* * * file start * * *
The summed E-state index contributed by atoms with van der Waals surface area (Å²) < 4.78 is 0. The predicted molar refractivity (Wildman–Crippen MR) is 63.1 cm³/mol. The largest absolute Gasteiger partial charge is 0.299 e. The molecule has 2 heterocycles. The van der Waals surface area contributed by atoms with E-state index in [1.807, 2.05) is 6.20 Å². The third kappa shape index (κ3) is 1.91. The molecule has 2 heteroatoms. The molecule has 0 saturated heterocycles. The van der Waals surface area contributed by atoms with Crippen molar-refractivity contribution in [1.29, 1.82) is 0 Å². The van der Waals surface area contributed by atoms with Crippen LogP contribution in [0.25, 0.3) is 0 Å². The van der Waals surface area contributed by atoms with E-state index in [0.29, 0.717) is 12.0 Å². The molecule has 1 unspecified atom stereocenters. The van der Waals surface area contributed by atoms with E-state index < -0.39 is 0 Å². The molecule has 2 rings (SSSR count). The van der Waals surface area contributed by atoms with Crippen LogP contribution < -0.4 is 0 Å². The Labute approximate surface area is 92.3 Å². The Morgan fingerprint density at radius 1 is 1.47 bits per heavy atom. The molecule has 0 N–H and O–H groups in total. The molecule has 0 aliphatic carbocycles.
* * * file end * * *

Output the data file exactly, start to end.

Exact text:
The summed E-state index contributed by atoms with van der Waals surface area (Å²) < 4.78 is 0. The predicted molar refractivity (Wildman–Crippen MR) is 63.1 cm³/mol. The largest absolute Gasteiger partial charge is 0.299 e. The molecule has 2 heterocycles. The van der Waals surface area contributed by atoms with E-state index in [1.807, 2.05) is 6.20 Å². The third kappa shape index (κ3) is 1.91. The molecule has 2 heteroatoms. The molecule has 0 saturated heterocycles. The van der Waals surface area contributed by atoms with Crippen molar-refractivity contribution in [1.29, 1.82) is 0 Å². The van der Waals surface area contributed by atoms with Crippen LogP contribution in [0.25, 0.3) is 0 Å². The van der Waals surface area contributed by atoms with E-state index in [0.29, 0.717) is 12.0 Å². The molecule has 1 unspecified atom stereocenters. The van der Waals surface area contributed by atoms with E-state index < -0.39 is 0 Å². The molecule has 2 rings (SSSR count). The van der Waals surface area contributed by atoms with Crippen LogP contribution < -0.4 is 0 Å². The Labute approximate surface area is 92.3 Å². The Morgan fingerprint density at radius 1 is 1.47 bits per heavy atom. The molecule has 0 N–H and O–H groups in total. The molecule has 0 aliphatic carbocycles.